You discover stuff about each other which I found really, really interesting. I kind of knew from working with the guys in different ways, kind of what we all sort of liked. I‘m as influenced by the punk movement and new wave, American and British wave of post 70s, as much as I am about rock and roll and what we would call classic rock. I don’t think there’s any difference for me, there’s just good songs and great bands. But we’d had those conversations, and because we were just allowed to be anything we want, the palette was as wide as you wanted it to be. The biggest bulls**t thing that you ever get in a band is when you get someone saying ‘Oh I don’t want to play that, no I’m not going to do that because I’m not into that’. So you start shutting things down, doors have been closed, walls have been thrown up. A lot of it is to do with paranoia, and panicking because you don’t want to appeal or something, and you have these crazy ideas, I remember in a number of bands I’ve been you, you have the ‘Oh no you can’t do that, that will alienate the audience. How the f**k would it alienate an audience? How do you make that discernment? We never did that, we just went, anything goes. But because we are all into guitar music, it ended up being a guitar hard rock album anyway. It was never going to be any different. It’s nuanced. It has elements of things that were really, really interesting, that I don’t think would have been there if there had been other people.
L: It’s wonderful, it all sounds really good and it looks like you’re all really enjoying it.
WS: Yeah it’s great, and we’re always like totally bummed out the day after a little run finishes.
L: So my next question is when are you going to be writing again?
WS: We’ve started a few bits and pieces here and there, you know, but we are still in the thick of this record and still proving ourselves live.
To be honest there were six or seven things that we just didn’t have time to finish and we liked for this album, so there are already some ideas that we could start tomorrow with where we were with that, so I think it will still be an ongoing process. I don’t get the impression that not having material is going to be a problem in this band ever!
L: No pressure from Frontiers to get something else out really quickly?
WS: No, not at all. They have been unbelievable and I want to pay tribute to them actually, and as much as possible. They left us alone. Mario and Serafino didn’t question a thing. They gave us the money, we made the album. They didn’t even hear anything until I was mixing the album. They didn’t ask for a demo. They just trusted us implicitly and that I have never had in my career and I’ve had a number of record deals. That’s why I think they are amazing, that’s why I will always make records for them, because that is trust and respect that I’ve never experienced before.
L: So now that you have Wayward Sons are you are moving forward with that, are you cutting all the other producing out now, or are you still looking around and helping other bands out?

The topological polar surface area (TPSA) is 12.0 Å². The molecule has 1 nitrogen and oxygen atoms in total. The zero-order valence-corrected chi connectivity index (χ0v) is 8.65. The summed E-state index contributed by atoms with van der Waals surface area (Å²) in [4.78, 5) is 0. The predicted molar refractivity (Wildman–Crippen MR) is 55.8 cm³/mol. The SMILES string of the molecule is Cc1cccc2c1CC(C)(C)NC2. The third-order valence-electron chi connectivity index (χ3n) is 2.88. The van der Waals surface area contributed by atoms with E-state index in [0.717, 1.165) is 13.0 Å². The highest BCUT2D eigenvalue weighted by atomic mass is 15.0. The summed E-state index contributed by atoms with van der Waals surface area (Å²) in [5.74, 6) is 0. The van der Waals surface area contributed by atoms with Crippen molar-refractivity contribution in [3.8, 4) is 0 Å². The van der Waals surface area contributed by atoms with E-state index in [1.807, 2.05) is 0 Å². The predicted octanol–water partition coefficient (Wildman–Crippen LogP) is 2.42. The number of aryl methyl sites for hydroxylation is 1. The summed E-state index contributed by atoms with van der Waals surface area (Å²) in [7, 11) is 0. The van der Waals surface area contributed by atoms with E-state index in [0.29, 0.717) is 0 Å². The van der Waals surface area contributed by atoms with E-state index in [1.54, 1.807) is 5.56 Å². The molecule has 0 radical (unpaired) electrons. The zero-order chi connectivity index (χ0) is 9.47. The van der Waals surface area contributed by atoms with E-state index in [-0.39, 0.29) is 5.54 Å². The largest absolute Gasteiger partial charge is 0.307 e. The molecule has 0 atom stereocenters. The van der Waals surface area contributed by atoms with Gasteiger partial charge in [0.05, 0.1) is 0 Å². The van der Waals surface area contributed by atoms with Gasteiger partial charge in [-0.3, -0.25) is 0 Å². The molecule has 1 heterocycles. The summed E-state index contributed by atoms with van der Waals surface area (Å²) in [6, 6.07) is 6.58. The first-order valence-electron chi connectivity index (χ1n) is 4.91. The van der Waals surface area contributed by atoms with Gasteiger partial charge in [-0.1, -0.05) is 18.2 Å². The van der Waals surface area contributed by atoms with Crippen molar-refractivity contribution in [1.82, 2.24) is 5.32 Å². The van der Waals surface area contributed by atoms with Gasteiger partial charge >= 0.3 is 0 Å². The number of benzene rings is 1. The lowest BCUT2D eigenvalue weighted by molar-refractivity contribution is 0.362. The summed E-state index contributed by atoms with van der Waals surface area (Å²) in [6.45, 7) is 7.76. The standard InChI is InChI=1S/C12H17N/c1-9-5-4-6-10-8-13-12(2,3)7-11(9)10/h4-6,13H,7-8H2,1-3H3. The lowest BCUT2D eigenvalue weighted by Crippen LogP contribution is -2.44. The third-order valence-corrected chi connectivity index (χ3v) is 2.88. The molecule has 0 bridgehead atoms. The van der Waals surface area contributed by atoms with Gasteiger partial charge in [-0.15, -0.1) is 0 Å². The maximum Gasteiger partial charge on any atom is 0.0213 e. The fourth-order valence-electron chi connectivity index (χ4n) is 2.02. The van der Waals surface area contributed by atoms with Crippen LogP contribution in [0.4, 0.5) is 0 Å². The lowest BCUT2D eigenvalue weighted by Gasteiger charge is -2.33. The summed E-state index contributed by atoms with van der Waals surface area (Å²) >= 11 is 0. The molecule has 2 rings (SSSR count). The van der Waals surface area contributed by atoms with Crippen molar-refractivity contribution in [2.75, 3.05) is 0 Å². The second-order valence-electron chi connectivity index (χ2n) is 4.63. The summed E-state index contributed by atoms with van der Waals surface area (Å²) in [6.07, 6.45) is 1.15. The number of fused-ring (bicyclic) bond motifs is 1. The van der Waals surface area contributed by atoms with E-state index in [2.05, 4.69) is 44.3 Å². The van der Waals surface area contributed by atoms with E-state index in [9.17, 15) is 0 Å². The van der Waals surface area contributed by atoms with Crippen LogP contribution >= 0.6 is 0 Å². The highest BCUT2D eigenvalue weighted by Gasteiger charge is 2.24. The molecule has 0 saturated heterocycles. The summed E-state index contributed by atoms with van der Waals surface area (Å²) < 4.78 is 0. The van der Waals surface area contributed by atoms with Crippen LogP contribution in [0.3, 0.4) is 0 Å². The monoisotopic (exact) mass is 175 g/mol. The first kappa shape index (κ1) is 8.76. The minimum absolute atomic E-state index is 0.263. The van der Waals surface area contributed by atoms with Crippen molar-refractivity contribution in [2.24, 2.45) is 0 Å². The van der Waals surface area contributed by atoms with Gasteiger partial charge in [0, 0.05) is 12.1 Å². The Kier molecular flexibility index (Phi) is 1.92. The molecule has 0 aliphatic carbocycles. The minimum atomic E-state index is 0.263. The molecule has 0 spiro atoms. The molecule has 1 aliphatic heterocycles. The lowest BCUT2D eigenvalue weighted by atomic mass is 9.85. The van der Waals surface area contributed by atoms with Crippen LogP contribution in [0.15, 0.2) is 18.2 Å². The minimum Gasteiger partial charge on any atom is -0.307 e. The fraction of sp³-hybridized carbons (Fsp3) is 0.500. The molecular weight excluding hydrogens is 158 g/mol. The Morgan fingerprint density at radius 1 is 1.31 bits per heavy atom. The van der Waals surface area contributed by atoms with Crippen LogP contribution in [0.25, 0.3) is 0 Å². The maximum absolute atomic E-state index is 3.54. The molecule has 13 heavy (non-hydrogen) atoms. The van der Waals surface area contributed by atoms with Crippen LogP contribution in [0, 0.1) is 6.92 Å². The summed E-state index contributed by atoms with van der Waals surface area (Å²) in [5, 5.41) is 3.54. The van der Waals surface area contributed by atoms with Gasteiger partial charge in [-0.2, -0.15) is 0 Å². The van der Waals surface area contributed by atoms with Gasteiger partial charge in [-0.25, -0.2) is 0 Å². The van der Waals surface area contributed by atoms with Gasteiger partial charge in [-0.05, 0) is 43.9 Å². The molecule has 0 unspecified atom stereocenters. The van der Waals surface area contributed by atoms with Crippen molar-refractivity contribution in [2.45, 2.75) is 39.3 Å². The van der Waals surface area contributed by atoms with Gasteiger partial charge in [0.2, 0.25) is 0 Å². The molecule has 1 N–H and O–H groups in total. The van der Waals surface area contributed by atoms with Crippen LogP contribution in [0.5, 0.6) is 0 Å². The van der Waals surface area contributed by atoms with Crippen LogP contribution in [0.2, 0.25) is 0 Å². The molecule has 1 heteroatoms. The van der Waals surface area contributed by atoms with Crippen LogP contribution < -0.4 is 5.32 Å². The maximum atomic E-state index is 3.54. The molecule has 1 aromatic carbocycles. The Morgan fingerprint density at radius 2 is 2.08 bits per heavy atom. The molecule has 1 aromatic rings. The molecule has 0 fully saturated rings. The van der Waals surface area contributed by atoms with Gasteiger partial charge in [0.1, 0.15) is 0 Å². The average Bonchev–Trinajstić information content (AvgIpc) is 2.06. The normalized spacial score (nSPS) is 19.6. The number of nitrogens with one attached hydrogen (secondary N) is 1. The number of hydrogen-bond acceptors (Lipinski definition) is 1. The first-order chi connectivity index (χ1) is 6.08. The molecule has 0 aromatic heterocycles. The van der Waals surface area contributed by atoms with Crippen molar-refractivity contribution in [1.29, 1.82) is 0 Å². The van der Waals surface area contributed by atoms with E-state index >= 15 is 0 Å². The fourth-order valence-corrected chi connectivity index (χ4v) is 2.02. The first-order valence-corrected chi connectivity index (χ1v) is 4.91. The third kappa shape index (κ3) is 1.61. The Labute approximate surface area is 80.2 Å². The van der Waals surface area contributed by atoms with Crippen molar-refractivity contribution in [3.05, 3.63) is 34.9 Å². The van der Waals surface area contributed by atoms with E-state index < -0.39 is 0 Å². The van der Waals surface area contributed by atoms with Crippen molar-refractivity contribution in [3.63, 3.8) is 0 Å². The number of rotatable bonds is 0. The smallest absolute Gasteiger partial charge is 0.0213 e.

WS: No, on the contrary really. I would love this to be something we did 24/7 for the next ten years of our lives, I really would. But, you know, life is reality isn’t it and we all have other things going on in various ways. I am a massive champion of new music, and I want to continue doing that, I want to evolve that process a little bit. I’m starting a bit of a project which is coming up next year, to kind of help bands, so that will be revealed in time. But I do want to find artists, I just love music and I love talented people. To find a young bunch of players, who are just fabulous, who could do something that I could never do, that’s my ultimate joy, because I love to be able to say to people ‘You’re f**king fantastic! You really need all the support you can get’ and I hope in my way that I can give that support because I do have that, I have that background and that reputation if you like. I don’t want to use that just for myself. I’d like to use that for as many people as possible that would want me to be involved.
L: So when you’re not with Wayward Sons, and you’re not producing, what sort of music do you all listen to? What do you stick on in the tour bus when you’re all driving around? Have you all got similar tastes?
WS: We had some on today, some Blondie on today, the greatest hits Blondie, that was great. Punk Classics, a punk compilation which is right up our street. Skids, things like that.
I’m a massive Beatles fan; I listen to the Beatles all the time at home. Loads of stuff and actually playing with this band has prompted it in many different ways because we were talking about loads of different bands, so I’ve been going back over the record collection and rediscovering stuff, Boomtown Rats have come up a lot for me and stuff like that; Buzzcocks, various things, but also, I’ve gone back in the old Sabbath records, my youngest daughter has just discovered Sabbath, I mean literally. Masters Of Reality is her favourite album; she’s 15, so I’ve been listening to all of those records again. So yeah, whatever is great.
L: I shall let you go now, but thank you very much for your time.
WS: Thank you
You can check the band out here: